KSOM continues improving with executive in residence programs

BY JOSEPH W. BRUZZESI
BUSINESS EDITOR

A group of prospective students were touring The Kania School of Management (KSOM) Monday and took a quick look into the daily life of a business student.
After the tour guide discussed the features of the Alperin Financial Center, a high school student from Massachusetts said, “The technology at this school is unbelievable. This may be one of most modern campuses I’ve seen yet.”
Consistently improving technology is one of several initiatives the administration of the KSOM has focused on. The Alperin Financial Center is a state-of-the-art trading laboratory. While the center is not equipped with microscopes and petri dishes, it features Bloomberg terminals, a stock ticker, dual monitors at 14 workstations, an array of financial and mathematical software and powerful hardware.
Onlookers see a room full of numbers and charts, in which students uncover the phenomena of modern finance, economics, and accounting.
KSOM has recently revamped a past initiative of having “executives in residence.” In the past week, The University has had two executives in residence that provided valuable learning experiences and career advice to students and faculty.
University alumnus Thomas Lynch spoke to Xuewu Wang’s, Ph.D., portfolio management class and met with several small groups of business students Thursday. Lynch was an investment banker and held positions at firms such as Goldman Sachs and Deutsche Bank. After a successful career in Wall Street finance, Lynch now holds an executive management role at an expanding alternative energy company, KDC Solar.
Lynch offered some important advice he learned over the past 25 years: knowing one’s audience, attention to detail and rising to the occasion. He explained that while it may be acceptable to text a friend with spelling errors and modern acronyms, the same cannot be said for your boss. It is extremely important that today’s students be mindful of spelling, grammar and proper communication when they interact electronically with co-workers.
While speaking in interviews, Lynch explained that it is imperative that students show employers that they are interested in learning, growing and ultimately contributing to the firm. While a role in a merger group at an investment bank provides junior analysts with accelerated experience and competitive pay, the role should not be taken for granted. A trend seen in the finance world is that of individuals who want jobs, big paychecks and bonuses but want to take increasingly more vacation days and days off. If your senior manager is working weekends, students should expect to as well.
One of the most valuable insights from Lynch was about networking. Lynch encouraged students to reach out to recent graduates, as they will be able to provide the most color on interviews, skills needed to excel in the workplace and academic advice. The networking process is not as simple as just sending an email.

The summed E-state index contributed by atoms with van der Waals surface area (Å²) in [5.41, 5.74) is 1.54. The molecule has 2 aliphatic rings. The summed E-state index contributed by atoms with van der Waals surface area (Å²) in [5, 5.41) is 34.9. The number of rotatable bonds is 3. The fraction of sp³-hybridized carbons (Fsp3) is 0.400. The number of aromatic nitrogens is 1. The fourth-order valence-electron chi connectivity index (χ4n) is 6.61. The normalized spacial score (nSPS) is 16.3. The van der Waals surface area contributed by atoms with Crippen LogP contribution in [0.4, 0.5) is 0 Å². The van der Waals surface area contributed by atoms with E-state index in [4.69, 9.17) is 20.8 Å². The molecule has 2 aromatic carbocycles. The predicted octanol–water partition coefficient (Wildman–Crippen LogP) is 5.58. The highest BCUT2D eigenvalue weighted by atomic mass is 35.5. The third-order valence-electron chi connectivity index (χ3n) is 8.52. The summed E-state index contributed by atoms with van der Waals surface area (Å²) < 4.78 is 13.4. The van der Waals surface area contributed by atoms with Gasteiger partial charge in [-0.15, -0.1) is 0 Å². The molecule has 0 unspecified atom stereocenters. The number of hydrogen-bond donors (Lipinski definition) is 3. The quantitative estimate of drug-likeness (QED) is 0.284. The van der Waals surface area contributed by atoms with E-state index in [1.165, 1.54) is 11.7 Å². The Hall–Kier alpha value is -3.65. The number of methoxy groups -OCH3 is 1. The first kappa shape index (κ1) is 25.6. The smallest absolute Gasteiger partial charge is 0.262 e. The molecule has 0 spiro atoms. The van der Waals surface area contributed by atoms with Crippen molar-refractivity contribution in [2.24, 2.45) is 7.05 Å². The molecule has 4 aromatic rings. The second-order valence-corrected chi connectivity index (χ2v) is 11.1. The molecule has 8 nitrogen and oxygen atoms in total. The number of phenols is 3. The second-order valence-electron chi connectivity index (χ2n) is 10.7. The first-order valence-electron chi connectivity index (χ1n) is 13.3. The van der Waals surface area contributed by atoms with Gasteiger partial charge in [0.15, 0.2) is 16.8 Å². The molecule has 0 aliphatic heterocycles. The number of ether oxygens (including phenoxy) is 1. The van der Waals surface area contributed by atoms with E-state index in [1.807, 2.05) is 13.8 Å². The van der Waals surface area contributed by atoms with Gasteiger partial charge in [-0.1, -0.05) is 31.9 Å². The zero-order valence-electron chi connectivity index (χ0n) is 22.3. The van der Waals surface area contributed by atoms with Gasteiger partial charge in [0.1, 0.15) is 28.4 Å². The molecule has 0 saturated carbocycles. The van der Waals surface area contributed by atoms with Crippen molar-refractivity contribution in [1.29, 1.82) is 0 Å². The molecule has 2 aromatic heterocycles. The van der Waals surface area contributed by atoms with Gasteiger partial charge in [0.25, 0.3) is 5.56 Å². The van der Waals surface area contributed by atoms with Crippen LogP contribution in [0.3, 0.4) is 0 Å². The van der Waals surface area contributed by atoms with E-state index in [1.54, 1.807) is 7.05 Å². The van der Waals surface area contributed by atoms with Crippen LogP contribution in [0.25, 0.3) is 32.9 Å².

Actually connecting with someone requires a creative questioning process. Taking the Federal Reserve tapering announcement, for example, students commonly ask, “What are your thoughts on the announcement?” While this may create an opportunity for conversation, it is more important that the student create a venue for discussion that is more based on the person’s actual work. An improved way to ask a question about the announcement could be, “How did the Federal Reserve’s decision to continue quantitative easing (QE3) affect a deal you are currently working on?”
KSOM hosted another executive in residence, Professor Leslie McNew on Monday. McNew is the managing partner of N3Q Inc., Risk Advisor and the inventor/developer of VirtualCreditServices.com. She has held positions at PG&E Energy Group, G.K. Risk Management, Reynolds Metals Company FIMAT Futures USA, Morgan Stanley and Company, and Equitable Life Assurance Society. She has held teaching positions at the University of Dayton, Tulane University, Boston College, Virginia State University, John Tyler Community College, the University of Michigan, Virginia Polytechnic Institute and State University and Virginia Commonwealth University.
McNew held a learning seminar from 7:30 a.m. to 10 a.m. called Beyond Chaos. More than 20 finance, accounting, and economics majors attended the event, which was a combination of a live foreign exchange trading seminar and learning workshop. Students got to experience some volatility in the currency markets, making decision based off of a model developed by McNew.
Later in the afternoon, students spent a few hours with McNew learning more about analyzing the U.S. dollar-euro market. Using advanced technical indicators, students took a look back at indicators from the past and the resulting changes in the market. This was a stimulating program for students, as much of the theory learned in classrooms revolves around fundamental analysis. Fundamental analysis seeks to identify mispriced securities in markets by analyzing their fundamental data and establishing a forecasted price based on that data. Technical analysis, on the other hand, takes market prices as a given and attempts to spot trends and opportunities using financial charting.
Students in the KSOM are expected to take full advantage of the opportunities offered to them. The small group environment enabled by the size of the KSOM offers opportunities that students at larger institutions may never see.
KSOM is developing initiatives to enrich student education. It is now up to the students to take advantage of them.

Contact the writer:
joseph.bruzzesi@scranton.edu

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